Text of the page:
The sight of #971 triggered the year 1989 in my racing memory, which remains as the greatest year I experienced racing motocross, as it was the year that I earned my first and only Loretta Lynn’s AMA National Championship. Not only was ‘89 an incredible year for me, it was also one of the most pivotal years in motocross history. That year Ricky Johnson began the AMA Supercross Series with five straight main event victories before suffering a broken arm at Gatorback after tangling with Danny Storbeck in practice. That same day, Jean-Michel Bayle won the Gatroback National on the #111 Honda, but Larry Ward—a Honda support rider—very nearly won the 125 National that day. (More on that later.) As a result of RJ’s injury, the Jeff Stanton era began to take shape.
Ah, but before I get too far off the beaten path, I have to reiterate that the reason for the synapses firing off in my brain about this great year manifested from the simple sight of the great number 971. Therefore, I dug a little deeper into the number and discovered a few guys that ran the tall number in their careers, which I believe you will find interesting. Maybe reading about these guys will trigger some great memories for you, or at the very least provide an entertaining twenty minutes or so to your Wednesday.
photo: Steve Bruhn
The photo I ran into which spawned this week’s column idea was an old black and white Cycle News shot of Alessio Chiodi racing the 2001 Southwick National. He had joined a slew of European racers who had crossed the pond to check out the scene at Motocross 338. The charismatic Euro was riding a Motoworld Racing.com-backed YZ 125, wearing No Fear riding gear and running the 971. Alessio didn’t have much luck as he would suffer a hard crash in practice and compressed a vertebra and eventually pulled out of the race. I don’t remember much about Chiodi, except that he always had a pretty gnarly red goatee, as well as three 125cc World Championships.
Special thanks to Steve “TFS” Bruhn for this beautiful shot of Chiodi on his Skittles sponsored YZ125.
Check out the mullets flapping in the wind
photo: Fran Kuhn
Wow, just look at this picture of Larry Ward and company. The year is 1988, and teenage superstars Ward and Damon Bradshaw were in the infant moments of their rookie seasons at the post-LL Millville National. Michigan’s Todd DeHoop (far left) had already won the 125 East Coast SX title this year, so he was establishing himself as a pro, but I could only imagine the look the veteran George Holland gave the rider with #638 on his number plates with the polka-dot riding gear and flowing blond locks streaming out the back of his helmet. I would imagine “The Almond Farmer” raised an eyebrow at young Damon Bradshaw, right before the gate dropped and he headed off towards the ’88 AMA 125 National MX Championship.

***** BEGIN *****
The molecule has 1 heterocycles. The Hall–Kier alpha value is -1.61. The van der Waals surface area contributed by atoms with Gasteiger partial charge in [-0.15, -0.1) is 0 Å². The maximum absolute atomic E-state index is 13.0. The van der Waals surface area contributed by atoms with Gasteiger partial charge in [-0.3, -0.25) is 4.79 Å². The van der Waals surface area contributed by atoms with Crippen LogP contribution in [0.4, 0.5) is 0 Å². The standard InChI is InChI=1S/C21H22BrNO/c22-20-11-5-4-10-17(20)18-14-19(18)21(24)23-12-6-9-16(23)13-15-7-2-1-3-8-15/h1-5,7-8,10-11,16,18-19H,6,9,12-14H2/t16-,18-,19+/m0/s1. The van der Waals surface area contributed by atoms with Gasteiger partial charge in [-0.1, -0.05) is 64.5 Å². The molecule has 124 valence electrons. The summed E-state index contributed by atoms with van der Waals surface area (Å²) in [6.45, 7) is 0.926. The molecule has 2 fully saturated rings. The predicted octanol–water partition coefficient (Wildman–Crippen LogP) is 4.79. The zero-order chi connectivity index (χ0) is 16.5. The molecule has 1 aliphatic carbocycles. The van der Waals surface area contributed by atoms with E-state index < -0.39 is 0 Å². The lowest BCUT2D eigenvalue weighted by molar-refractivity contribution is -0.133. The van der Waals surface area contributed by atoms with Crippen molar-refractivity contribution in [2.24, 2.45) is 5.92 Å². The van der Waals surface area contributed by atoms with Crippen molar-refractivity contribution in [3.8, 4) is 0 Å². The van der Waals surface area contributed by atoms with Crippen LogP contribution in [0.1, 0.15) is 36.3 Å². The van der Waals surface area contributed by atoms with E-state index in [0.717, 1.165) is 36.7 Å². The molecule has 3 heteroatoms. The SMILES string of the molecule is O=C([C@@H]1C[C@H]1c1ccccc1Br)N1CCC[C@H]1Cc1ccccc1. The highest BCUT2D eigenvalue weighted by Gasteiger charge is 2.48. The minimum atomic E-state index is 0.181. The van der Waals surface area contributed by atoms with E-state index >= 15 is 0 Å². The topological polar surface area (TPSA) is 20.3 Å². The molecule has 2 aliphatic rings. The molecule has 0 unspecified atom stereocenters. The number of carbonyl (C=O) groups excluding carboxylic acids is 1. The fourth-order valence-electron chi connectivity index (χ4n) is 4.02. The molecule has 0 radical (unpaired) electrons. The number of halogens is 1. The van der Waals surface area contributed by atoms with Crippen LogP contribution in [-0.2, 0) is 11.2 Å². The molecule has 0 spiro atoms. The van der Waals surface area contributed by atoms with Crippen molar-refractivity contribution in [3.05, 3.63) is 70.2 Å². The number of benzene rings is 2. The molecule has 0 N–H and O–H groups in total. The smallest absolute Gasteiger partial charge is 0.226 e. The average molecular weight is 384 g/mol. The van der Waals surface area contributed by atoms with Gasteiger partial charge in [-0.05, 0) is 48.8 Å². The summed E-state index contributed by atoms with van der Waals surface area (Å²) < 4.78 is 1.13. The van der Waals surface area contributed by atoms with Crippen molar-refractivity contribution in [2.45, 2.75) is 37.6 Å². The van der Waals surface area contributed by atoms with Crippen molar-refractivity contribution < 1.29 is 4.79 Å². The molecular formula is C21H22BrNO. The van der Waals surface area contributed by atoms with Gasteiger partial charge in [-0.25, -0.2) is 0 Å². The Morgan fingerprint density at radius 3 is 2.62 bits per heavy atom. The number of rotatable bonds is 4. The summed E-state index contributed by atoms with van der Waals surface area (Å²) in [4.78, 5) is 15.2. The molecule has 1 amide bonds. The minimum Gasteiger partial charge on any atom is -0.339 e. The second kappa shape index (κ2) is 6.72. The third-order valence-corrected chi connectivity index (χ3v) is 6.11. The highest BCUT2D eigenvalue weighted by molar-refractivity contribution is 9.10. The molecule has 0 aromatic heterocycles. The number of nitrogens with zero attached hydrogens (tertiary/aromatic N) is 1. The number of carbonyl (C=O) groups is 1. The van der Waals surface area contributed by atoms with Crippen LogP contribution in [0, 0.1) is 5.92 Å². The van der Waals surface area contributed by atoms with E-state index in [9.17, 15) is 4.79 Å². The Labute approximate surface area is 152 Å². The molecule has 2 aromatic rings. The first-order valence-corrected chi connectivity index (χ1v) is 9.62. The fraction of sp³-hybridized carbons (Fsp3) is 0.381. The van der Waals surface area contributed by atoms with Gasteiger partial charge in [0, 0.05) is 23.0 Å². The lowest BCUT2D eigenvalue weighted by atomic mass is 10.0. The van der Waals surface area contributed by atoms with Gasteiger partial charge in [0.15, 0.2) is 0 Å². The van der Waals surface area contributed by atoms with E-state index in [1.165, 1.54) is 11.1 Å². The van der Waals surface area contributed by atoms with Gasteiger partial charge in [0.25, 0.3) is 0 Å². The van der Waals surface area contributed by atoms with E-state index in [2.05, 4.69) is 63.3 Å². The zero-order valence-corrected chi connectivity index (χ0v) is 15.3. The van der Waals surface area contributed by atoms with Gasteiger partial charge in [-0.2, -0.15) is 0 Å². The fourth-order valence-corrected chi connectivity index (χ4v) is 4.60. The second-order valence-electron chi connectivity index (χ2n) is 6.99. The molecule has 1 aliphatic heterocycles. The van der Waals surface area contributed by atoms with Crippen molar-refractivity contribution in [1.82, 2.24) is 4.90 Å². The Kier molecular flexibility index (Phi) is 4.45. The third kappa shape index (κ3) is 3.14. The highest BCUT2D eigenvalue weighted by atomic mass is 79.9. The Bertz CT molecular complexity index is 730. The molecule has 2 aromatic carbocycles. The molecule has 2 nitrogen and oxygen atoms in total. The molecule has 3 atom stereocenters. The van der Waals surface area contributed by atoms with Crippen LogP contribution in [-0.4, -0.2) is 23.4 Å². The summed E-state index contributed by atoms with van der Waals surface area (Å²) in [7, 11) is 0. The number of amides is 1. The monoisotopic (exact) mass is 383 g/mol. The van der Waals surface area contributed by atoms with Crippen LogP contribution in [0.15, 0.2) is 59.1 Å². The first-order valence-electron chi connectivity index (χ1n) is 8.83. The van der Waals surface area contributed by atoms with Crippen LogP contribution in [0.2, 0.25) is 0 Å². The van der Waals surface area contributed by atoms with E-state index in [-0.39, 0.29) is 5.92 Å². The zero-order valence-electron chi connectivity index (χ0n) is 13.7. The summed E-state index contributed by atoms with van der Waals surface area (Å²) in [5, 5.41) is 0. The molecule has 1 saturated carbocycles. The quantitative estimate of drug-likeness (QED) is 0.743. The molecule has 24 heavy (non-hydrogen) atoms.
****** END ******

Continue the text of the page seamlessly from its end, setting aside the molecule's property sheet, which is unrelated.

Ah, but its rider number 971 that has the spotlight for this week’s column! The tall rider from Everett, Washington would put in some good rides, but it would be 1989 when “Big Bird” would nail down his first win, at the Southwick National, running the 971 on a factory-support Honda.
• After the race Larry was ecstatic and said: “Finally, I can’t wait until my mom hears about this one. She’s not here, and boy, did she miss out. Normally she comes to the races, but this time she couldn’t get away from home.” • By the way, LW’s win remains in the record books as the AMA National win that came with the highest digit in U.S. MX history: 971
photo: Racer X Archives
This is another picture of Larry Ward, who pretty much embodies number 971, a year after his triumphant Southwick victory. He moved over to factory Suzuki where he immediately enjoyed success by winning the Seattle SX in front of his hometown fans.
Team Great Western Bank's Davey Castillo
photo: Racer X Archives
It’s hard to argue that very few racers have lived a more charmed life than Davey Castillo. Son to CTi knee brace inventor and all-around-great-guy Jim Castillo, Davey had a moderately successful pro motocross career. Although he only made two main events in his colorful career, he was a pioneer of sorts by way of forming one of the first satellite teams in the Great Western Bank collaboration of Buddy Antunez, Denny Stephenson, Phil Lawrence and himself. While this confederacy of fun-loving speedsters were known to make more moves off the track than on, Lawrence finished a solid fourth in the 1996 AMA Supercross Series and Bud Man finished fourth in the AMA 125cc National MX Series.
I actually raced Davey at the Denver supercross in 1996, the year this picture was taken. He beat me in the LCQ!
Today, Davey heads up Asterisk and is still very involved in the sport. He is one of the main organizers and participants in the Surfercross events and can still turn in some very fast laps on the track (especially the one in his dad’s backyard up near Santa Barbara!).
So, that just about does it for this week’s edition of the Shift Number Cruncher. And I want to make sure you guys are taking time to click on the banner atop this page and check out Shiftmx.com. Those guys are charging their way back to the front, and their new stuff is looking sick as always. Stay tuned for a very special edition next week. I believe it to be one all of you should look 4ward to.
And remember, if you know of any other notable #971s, feel free to shoot me an email at firstname.lastname@example.org.